However, millet’s tiny grains can be tricky to handle, and you should be prepared for them to bounce around and get into every nook and cranny of your workspace. They can also become mushy more quickly than other grains.


Popcorn is widely available and is a good option for beginners. It is relatively easy to rehydrate correctly and less prone to contamination than some other grains.

The main disadvantage is that popcorn is a much larger grain than the others we have discussed so far, meaning it has a smaller surface area and is slower to colonize. It is also one of the most expensive options on our list.

Brown Rice

As we mentioned earlier, rice is not considered the best grain for mushroom spawn. It tends to get mushy quickly and is quite prone to contamination.

However, it is very affordable and widely available. Microwavable rice also comes in pre-sterilized bags, meaning you do not need a pressure cooker for this method. If you decide to go down this route, be sure to choose whole-grain brown rice rather than white rice, which can become extremely sticky.

Wild Bird Seed

Wild bird seed contains a mixture of different grains, and it is cheap and widely available. However, it has several significant downsides for mushroom cultivation.

Because wild bird seed has various grains of different sizes, it is challenging to rehydrate evenly. Furthermore, if you use wild bird seed to create grain spawn, you should avoid brands that include sunflower seed shells or cracked corn, as these ingredients can cause issues with colonization.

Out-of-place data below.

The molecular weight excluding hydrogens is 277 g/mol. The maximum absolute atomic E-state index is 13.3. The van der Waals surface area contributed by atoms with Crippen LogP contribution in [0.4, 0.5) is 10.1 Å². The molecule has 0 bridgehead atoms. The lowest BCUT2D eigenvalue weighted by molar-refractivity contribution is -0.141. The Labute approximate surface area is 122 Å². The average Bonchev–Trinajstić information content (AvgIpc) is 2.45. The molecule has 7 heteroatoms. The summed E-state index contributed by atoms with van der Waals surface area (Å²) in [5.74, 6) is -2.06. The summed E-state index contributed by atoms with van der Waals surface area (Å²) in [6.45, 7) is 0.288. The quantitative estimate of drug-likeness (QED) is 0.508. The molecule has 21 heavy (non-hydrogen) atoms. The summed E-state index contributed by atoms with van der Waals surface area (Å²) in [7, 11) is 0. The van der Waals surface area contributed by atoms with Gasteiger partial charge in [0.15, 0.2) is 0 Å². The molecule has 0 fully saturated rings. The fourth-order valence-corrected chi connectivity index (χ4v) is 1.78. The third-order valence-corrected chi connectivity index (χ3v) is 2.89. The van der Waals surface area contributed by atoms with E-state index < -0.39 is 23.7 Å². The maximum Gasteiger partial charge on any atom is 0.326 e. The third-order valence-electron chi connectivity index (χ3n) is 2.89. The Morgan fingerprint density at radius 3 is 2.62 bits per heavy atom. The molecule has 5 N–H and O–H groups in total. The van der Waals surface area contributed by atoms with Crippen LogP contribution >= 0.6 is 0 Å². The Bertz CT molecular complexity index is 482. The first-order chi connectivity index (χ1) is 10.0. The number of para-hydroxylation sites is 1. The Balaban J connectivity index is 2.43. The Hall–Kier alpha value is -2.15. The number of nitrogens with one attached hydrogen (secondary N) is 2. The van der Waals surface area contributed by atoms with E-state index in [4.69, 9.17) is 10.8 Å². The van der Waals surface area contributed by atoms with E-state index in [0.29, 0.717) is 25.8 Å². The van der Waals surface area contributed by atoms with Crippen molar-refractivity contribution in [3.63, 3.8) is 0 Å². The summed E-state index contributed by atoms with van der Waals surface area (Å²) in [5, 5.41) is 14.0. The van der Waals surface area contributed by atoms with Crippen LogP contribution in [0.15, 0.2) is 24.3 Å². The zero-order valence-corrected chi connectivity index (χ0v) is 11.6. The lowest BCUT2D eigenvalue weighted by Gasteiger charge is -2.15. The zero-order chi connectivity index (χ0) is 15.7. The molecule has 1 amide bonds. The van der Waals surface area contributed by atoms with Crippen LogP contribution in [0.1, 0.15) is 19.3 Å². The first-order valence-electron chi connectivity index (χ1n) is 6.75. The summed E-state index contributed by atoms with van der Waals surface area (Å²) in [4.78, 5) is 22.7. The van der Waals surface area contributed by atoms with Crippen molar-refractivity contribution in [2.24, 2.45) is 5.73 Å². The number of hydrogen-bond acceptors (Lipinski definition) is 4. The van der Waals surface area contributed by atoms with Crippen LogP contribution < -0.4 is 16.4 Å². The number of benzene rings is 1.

Other Grains

Many other grains, including barley, oats, and sorghum, can be used to grow mushrooms. In fact, you can grow mushrooms using almost any grain you have available. While some are more suitable than others, most work well enough for small-scale operations.

The Best Grain for Mushroom Spawn: Final Thoughts

Creating grain spawn is an essential step for growing mushrooms at home. It involves colonizing a cereal grain with mycelium before adding it to the bulk substrate where it will fruit.

You can use a wide variety of grains, and each of them has pros and cons. Therefore, many experts agree that the best grain for mushroom spawn is whatever you have available. For example, while many consider rye the number one choice, it can be more difficult to find than millet, popcorn, or brown rice.

The variety of mushrooms you are growing, and environmental conditions can also have a significant impact. At the end of the day, every grow is different, and finding the best grain can often be a case of trial and error.

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Published on: March 27, 2024

What Is the Best Grain for Mushroom Spawn? (2024)


What Is the Best Grain for Mushroom Spawn? ›

The more spawn used the faster the bulk substrate will colonize. Recommended spawn ratios are usually no less than 20% (1 part spawn to 4 parts substrate).

What is the best ratio for grain spawn to substrate? ›

The more spawn used the faster the bulk substrate will colonize. Recommended spawn ratios are usually no less than 20% (1 part spawn to 4 parts substrate).

Is wheat good for mushroom spawn? ›

Wheat is a fantastic grain for making grain spawn for all common wood and dung-loving mushroom species. Wheat grains are high in essential nutrients for mushrooms and act as packets of water and food for your mycelium to grow into your fruiting substrate.

What are the best conditions for mushroom spawn? ›

Substrate: They aren't picky, but they do best in straw or hardwood sawdust. Humidity: High humidity levels are essential, around 80-90%. Temperature: A temperature range of 55-75°F (13-24°C) promotes healthy growth. Light: They require low levels of indirect light to trigger fruiting.